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Buy Nothing Day ... Buy Nothing Xmas

Dreading the holiday season? The frantic rush and stress? The spiritless hours trapped in malls?

BUY NOTHING DAY 2009 WRAP

Zombies stalked the streets of Galway, Ireland while Michigan Whirl-marters confronted consumers with the proverbial question: What would Jesus buy? From Xalapa, Mexico to Valletta, Malta and New York, USA to Kyoto, Japan, people across the globe took part by simply opting out of the annual consumer spectacle. Some devoted the day to small personal challenges, while others joined Reverend Billy at the memorial for Jdimytai Damour, the man trampled to death at Wal-Mart last year in a bargain-hungry Black Friday crush. To all those who participated in this year’s observance, we commend you for taking a stand against the consumer culture that is killing our world.

The Copenhagen Climate Summit started Monday and it's imperative that the world leaders hear our message: There is only one sure way to stop catastrophic climate change: we, the rich one billion people on the planet, have to consume less!

So let’s take the joy and wisdom we discovered this BND and infuse the entire holiday season with the same sense of simplicity. Let this be the year that the spirit of Buy Nothing Day flows over into a Buy Nothing Christmas. Let us know how you are celebrating Buy Nothing Christmas: https://www.adbusters.org/bnxmas.

CALL FOR SUBMISSIONS

From premodern to modern and postmodern to … altermodern? Adbusters’ first issue of the new year is an exploration of eras. As the rubric of postmodernism becomes less and less relevant, what are art, technology, philosophy, politics, activism and capitalism morphing into … and who’s doing the morphing? What is this still-to-be-named new era all about? Send your wildest thoughts to [email protected].

OPENING JAM OF THE YEAR

The American Economic Association is holding its annual general meeting in Atlanta from January 3-5, 2010. We'd like to be there to hand out copies of Adbusters #85 and debate with the neoclassical drones about the soul of economics, but it's a little too far for us. We're looking for two economics students in Atlanta who want to collaborate on bringing the spirit of ecological, humanistic and no-growth economics to the conference. If you're interested, contact us at [email protected].

Adbusters 111 Cover

On Newsstands December 3

At last we’re in Winter. It’s the year 2047. A worn scrapbook from the future arrives in your lap. It offers a stunning global vision, a warning to the next generations, a repository of practical wisdom, and an invaluable roadmap which you need to navigate the dark times, and the opportunities, which lie ahead.

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16 comments on the article “Buy Nothing Day ... Buy Nothing Xmas”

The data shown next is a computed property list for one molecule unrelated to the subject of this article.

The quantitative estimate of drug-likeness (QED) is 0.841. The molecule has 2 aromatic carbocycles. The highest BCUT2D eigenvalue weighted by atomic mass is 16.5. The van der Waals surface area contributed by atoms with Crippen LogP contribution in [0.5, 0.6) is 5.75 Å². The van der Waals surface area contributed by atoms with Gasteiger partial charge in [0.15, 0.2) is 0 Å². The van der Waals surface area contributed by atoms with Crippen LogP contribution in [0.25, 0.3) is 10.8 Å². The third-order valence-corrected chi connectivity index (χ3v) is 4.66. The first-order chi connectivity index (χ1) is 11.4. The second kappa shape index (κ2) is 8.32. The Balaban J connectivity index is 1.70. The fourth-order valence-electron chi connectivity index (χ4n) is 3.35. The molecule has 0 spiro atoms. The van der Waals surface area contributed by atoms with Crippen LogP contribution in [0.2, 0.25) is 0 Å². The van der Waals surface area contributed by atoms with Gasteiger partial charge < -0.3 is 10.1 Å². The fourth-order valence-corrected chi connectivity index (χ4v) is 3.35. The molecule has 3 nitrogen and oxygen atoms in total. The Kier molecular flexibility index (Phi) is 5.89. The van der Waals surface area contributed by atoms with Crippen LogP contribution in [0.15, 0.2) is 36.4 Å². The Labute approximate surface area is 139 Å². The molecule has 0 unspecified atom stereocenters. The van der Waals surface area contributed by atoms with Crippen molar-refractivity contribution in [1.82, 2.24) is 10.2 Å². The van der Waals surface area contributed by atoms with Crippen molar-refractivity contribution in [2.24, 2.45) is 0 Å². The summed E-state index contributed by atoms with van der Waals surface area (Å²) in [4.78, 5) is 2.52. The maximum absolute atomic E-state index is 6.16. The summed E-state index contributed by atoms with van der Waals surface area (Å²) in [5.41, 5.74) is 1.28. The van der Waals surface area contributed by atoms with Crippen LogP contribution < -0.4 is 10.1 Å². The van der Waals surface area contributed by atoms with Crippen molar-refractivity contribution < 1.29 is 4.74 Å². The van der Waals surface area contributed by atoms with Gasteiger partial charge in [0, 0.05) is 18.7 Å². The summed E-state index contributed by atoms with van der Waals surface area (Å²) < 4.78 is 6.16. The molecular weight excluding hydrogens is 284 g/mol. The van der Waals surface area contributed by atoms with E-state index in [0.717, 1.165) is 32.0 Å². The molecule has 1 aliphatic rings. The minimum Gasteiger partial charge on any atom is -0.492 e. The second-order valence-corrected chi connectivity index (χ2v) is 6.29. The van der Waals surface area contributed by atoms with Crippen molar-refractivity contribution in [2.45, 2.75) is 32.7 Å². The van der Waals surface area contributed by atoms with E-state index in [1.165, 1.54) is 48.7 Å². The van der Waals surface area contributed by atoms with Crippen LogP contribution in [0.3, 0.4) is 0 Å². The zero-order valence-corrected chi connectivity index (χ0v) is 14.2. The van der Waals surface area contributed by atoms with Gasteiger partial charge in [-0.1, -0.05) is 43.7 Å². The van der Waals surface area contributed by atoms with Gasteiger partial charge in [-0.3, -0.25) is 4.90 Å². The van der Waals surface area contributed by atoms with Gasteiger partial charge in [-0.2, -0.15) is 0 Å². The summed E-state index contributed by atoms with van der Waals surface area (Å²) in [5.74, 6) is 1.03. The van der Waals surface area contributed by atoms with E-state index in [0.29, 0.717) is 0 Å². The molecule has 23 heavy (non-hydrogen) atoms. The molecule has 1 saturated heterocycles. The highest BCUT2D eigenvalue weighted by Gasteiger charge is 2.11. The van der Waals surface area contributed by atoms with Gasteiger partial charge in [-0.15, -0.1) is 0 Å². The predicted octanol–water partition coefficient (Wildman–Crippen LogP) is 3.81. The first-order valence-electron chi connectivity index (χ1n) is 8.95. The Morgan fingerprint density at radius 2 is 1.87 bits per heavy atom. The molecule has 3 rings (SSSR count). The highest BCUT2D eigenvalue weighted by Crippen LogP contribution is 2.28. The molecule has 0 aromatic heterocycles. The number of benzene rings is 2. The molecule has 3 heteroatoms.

Displaying 1 - 10 of 16

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Mar

Here's a question. Does buying and receiving books as Christmas gifts count as breaking the rules of Buy Nothing Day/Christmas. I'd argue no since there is a fundamental difference that separates fiction & non-fiction from brand name electronics, skinny jeans, & mocha lattes.

Mar

Here's a question. Does buying and receiving books as Christmas gifts count as breaking the rules of Buy Nothing Day/Christmas. I'd argue no since there is a fundamental difference that separates fiction & non-fiction from brand name electronics, skinny jeans, & mocha lattes.

Lauren A.

Lloyd,
The fact that the signs say "What Would Jesus Buy?" is in no way criticizing Jesus' character. In fact, it is using the mainstream religious figure that everyone in the U.S. knows a lot about to make a point. It is pointing out that Christmas is a religious holiday. By reminding consumers of the roots of the holidays, these peaceful protesters are trying to make shoppers stop and think about their own characters, and if buying all of these arbitrary and expensive gifts really matches the spirit of the holiday itself. These signs are not saying anything rude to believers, if anything they are championing the key figure of Christianity.

I also think you should take a second look at your war example. When soldiers go to war they are volunteering to risk life and limb. I don't think anyone goes to Wal-Mart on any day of the year expecting to risk anything except running into the occasional redneck.

Your reasoning is weak. I think it might be a good idea for you to turn on your filter between your mind and your mouth before you type any more asinine comments. You are only weakening the stance held by the people who do agree with what you are saying.

Lauren A.

Lloyd,
The fact that the signs say "What Would Jesus Buy?" is in no way criticizing Jesus' character. In fact, it is using the mainstream religious figure that everyone in the U.S. knows a lot about to make a point. It is pointing out that Christmas is a religious holiday. By reminding consumers of the roots of the holidays, these peaceful protesters are trying to make shoppers stop and think about their own characters, and if buying all of these arbitrary and expensive gifts really matches the spirit of the holiday itself. These signs are not saying anything rude to believers, if anything they are championing the key figure of Christianity.

I also think you should take a second look at your war example. When soldiers go to war they are volunteering to risk life and limb. I don't think anyone goes to Wal-Mart on any day of the year expecting to risk anything except running into the occasional redneck.

Your reasoning is weak. I think it might be a good idea for you to turn on your filter between your mind and your mouth before you type any more asinine comments. You are only weakening the stance held by the people who do agree with what you are saying.

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